Savvy Saver Magazine
Savvy Saver Magazine

Home Brewing Guide

Home Brewing Guide
June 17, 2013
Home brewing has had a reputation in the past of either being done by the older generation who have been doing it for years or by students who are constantly trying to cut the cost of outgoings. This image is now outdated, with micro breweries continuing to rise in popularity and introducing us to new flavours. It’s never been easier to give it a go yourself (on a much smaller scale) and there are huge cost savings in the long term, even compared to standard lager bought in the supermarket.

What you’ll need for brewing beer

  • 20 litre bucket with lid (£8)
  • Plastic keg or bottles (£20 for keg)
  • Stirring paddle (£1.50)
  • Siphon and tubing (£2)
  • Yeast (£1)
  • Sugar (£1.50)
  • Concentrated malt (£8 for 3kg tin)
  • Sterilizer solution (50p)

You can get set up for around £25 for the kit itself if you don’t buy a keg, with the ingredients for the beer itself costing around £10 for every 40 pints produced. Once you’ve got the equipment you’ll just need to buy the malt kit each time (which is where you get the flavor so you can pick stouts/ales/lagers etc), the yeast and the sugar.

Step-by-step guide to home brewing

So now you’ve got everything to get started, below is a simple guide to making your first batch. You can then adjust the process based on what you find works for you to get the best brew each time, together with any specific instructions that come with the beer kit you buy.

1) Use the sterilizer to thoroughly sterilize the equipment before you do anything else. This includes the bucket, keg (if you have one), paddle and siphoning tube. This is the most important step as all other steps won’t matter if you get this wrong – the process is likely to take around 30 minutes including waiting time for it to work it’s magic. The result of your equipment not being sterilized is imperfections in the beer itself, which will cause the taste to be ruined.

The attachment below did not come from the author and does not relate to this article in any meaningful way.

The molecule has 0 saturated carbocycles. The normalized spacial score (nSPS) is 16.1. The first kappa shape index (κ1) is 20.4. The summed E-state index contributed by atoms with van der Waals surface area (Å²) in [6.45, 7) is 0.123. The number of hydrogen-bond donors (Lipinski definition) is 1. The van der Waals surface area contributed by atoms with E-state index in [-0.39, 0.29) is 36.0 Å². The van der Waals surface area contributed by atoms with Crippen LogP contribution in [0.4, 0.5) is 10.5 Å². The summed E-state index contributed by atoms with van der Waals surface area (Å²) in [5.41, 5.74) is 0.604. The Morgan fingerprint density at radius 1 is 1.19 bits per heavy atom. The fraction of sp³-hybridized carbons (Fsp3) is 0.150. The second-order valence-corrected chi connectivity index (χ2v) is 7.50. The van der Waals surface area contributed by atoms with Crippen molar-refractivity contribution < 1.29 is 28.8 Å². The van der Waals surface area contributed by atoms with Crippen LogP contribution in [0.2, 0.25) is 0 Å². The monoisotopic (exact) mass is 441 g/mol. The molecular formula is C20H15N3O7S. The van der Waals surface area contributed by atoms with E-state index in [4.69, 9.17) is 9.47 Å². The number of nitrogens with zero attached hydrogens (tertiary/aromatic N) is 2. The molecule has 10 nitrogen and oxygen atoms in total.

2) Heat the concentrated malt can in a pan of boiling water to help loosen the contents. After a few minutes pour the contents into your large 20 litre (or 40 pint) bucket and add boiling water as per instructions on the can. Use the paddle to stir thoroughly until the concentrated malt has dissolved into the water.

3) Add sugar and then top up the bucket with cold water – your aim is to get the water to around 25°C (just over room temperature).

4) When you’re happy with the temperature, add in the satchet of yeast and stir well. Temperature is vital at this point as if the water is too hot it will kill the yeast, which means no fermentation will take place (and therefore no alcohol will be produced).

5) Attach the lid and then move the cupboard to a warm part of your home, from 21-27°C, for the fermentation process to take place. The airing cupboard is an ideal place for this, or alternatively the top of the stairs on the landing should also work well. Leave for 7 days and check regularly that bubbles are being produced, you may need to release some pressure by adjusting the lid slightly.

6) Use the siphon tube to get the beer from the bucket into the keg or bottles. You need to first prime the bottles or keg with sugar so when it reacts with the yeast, carbonation takes place to produce gas in the beer. If you are making lager rather than ale, use bottles as you’re more likely to get more gas produced, resulting in the traditional fizzy bubbles you expect. With ale, on the other hand, you don’t want it to be too fizzy and so a keg is best to use. The bottles or keg should then be left in the same warm place for another 5 – 7 days.

7) The final step is to move the beer to a cool part of your house in order for the clearing process to take place. Essentially this is where the sediment will drop to the bottom of the vessel, and so it should be a cold place where the bottles won’t be disturbed. These should be left for a minimum of 1 week and they will then be ready for testing.

The whole process takes around 3 weeks in total, but if you have a couple of buckets and plenty of bottles or kegs you can brew a new batch of 40 pints every week.

Our top tip for saving more on home brewing

Instead of going to the expense of a fancy keg or proper glass beer bottles, use simple plastic 2 litre bottles that can be cleaned out and re-used each time. You can pick these up by getting own-brand lemonade or cola which can be used, and then the bottle washed out and sterilized. Most of these can be bought for around 20p each and hold 4 pints, perfect for a couple of jugs of home brew beer with friends.

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